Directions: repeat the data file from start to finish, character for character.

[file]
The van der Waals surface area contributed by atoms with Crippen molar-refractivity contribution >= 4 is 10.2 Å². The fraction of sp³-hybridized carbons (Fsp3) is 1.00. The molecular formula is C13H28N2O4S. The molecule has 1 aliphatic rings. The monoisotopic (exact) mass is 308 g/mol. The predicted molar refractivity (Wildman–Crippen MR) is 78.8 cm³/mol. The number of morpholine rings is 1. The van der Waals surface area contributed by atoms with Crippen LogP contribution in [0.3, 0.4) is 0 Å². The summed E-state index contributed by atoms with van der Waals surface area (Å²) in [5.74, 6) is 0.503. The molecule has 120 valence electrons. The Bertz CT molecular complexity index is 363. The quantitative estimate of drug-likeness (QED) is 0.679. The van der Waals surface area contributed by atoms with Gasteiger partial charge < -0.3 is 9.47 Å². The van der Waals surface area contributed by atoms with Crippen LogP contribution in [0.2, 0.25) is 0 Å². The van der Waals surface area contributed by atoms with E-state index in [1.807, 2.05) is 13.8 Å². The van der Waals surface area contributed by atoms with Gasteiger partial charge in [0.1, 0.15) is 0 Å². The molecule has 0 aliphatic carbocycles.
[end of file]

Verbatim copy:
The van der Waals surface area contributed by atoms with Crippen molar-refractivity contribution >= 4 is 10.2 Å². The fraction of sp³-hybridized carbons (Fsp3) is 1.00. The molecular formula is C13H28N2O4S. The molecule has 1 aliphatic rings. The monoisotopic (exact) mass is 308 g/mol. The predicted molar refractivity (Wildman–Crippen MR) is 78.8 cm³/mol. The number of morpholine rings is 1. The van der Waals surface area contributed by atoms with Crippen LogP contribution in [0.3, 0.4) is 0 Å². The summed E-state index contributed by atoms with van der Waals surface area (Å²) in [5.74, 6) is 0.503. The molecule has 120 valence electrons. The Bertz CT molecular complexity index is 363. The quantitative estimate of drug-likeness (QED) is 0.679. The van der Waals surface area contributed by atoms with Gasteiger partial charge < -0.3 is 9.47 Å². The van der Waals surface area contributed by atoms with Crippen LogP contribution in [0.2, 0.25) is 0 Å². The van der Waals surface area contributed by atoms with E-state index in [1.807, 2.05) is 13.8 Å². The van der Waals surface area contributed by atoms with Gasteiger partial charge in [0.1, 0.15) is 0 Å². The molecule has 0 aliphatic carbocycles.